Reuters reports on an upcoming Steven Spielberg film about the murder of Israeli athletes by Palestinian terrorists at the 1972 Munich Olympics.
To give us a little background on Spielberg, Reuters helpfully provides the following description of some of his past work:
Best known in Israel for "Schindler's List," a Holocaust epic that ends with a pro-Zionist message, Spielberg...I remember the end of Schindler's List. If you've ever seen it, you do, too. Roger Ebert described it perfectly when he included Schindler's List in his series of essays on the greatest movies of all time:
The film's ending brings me to tears. At the end of the war, Schindler's Jews are in a strange land stranded, but alive. A member of the liberating Russian forces asks them, "Isn't a town over there?" and they walk off toward the horizon.This incredibly moving scene is a celebration of life and of the human spirit. Necessarily, it is set in the Christian cemetery in Jerusalem where Schindler was buried, and so Yerushalayim Shel Zahav ("Jerusalem of Gold") is sung in the background. It's safe to say that 99.9% of the people who watched the movie didn't even understand the lyrics, which are pretty innocuous anyway. But for Reuters, that's enough to turn the sight of a few Jews fortunate enough to escape Hitler's madness into a "pro-Zionist message".
The next shot fades from black and white into color. At first we think it may be a continuation of the previous action, until we see that the men and women on the crest of the hill are dressed differently now. And then it strikes us, with the force of a blow: Those are Schindler's Jews. We are looking at the actual survivors and their children as they visit Oskar Schindler's grave.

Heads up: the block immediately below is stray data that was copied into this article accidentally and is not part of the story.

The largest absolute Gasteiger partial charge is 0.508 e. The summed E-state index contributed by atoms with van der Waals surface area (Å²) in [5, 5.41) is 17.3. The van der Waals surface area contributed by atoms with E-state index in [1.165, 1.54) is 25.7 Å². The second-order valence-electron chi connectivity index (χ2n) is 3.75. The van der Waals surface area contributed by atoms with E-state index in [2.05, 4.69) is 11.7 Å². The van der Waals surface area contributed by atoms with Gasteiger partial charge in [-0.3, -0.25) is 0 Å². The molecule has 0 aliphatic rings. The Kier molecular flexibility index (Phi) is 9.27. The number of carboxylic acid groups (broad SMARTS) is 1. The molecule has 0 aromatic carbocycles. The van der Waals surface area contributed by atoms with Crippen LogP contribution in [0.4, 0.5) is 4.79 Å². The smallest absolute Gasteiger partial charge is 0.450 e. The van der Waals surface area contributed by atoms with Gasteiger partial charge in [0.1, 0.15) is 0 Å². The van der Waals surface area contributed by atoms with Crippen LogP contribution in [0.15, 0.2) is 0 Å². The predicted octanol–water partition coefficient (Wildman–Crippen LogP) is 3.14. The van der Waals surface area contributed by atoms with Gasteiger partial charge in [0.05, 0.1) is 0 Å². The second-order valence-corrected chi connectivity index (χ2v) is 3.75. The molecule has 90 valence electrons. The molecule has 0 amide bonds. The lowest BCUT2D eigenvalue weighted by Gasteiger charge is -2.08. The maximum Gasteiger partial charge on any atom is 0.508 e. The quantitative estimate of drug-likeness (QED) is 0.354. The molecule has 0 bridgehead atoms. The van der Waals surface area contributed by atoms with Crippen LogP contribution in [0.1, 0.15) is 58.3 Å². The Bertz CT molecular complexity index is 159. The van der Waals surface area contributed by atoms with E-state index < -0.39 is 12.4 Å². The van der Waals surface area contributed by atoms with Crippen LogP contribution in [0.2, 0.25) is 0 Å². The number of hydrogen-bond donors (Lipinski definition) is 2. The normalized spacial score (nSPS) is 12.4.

The movie began with a list of Jews being confined to the ghetto. It ends with a list of some who were saved. The list is an absolute good. The list is life. All around its margins lies the gulf.
Unbelievable. Apparently, to Reuters, a movie is pro-Zionist if some Jews are still alive at the end.
Reuters may already be trying to pull its foot out of its mouth on this one. The same story, via Drudge, originally appeared here, with a Reuters byline. Although less than a day old, it's already disappeared. Via Google News, I was able to find the same story on the Stuff.co.nz site, as linked above. (I've saved a screenshot in case it, too, falls down the memory hole.) The Stuff version of the article has no byline at all, which appears to be the way that site usually runs wire stories. However, Reuters is still mentioned in the text of the article itself.
Pro-Zionist messages may be subtle, but the anti-Zionist ones are usually pretty easy to spot. (Via Solomonia)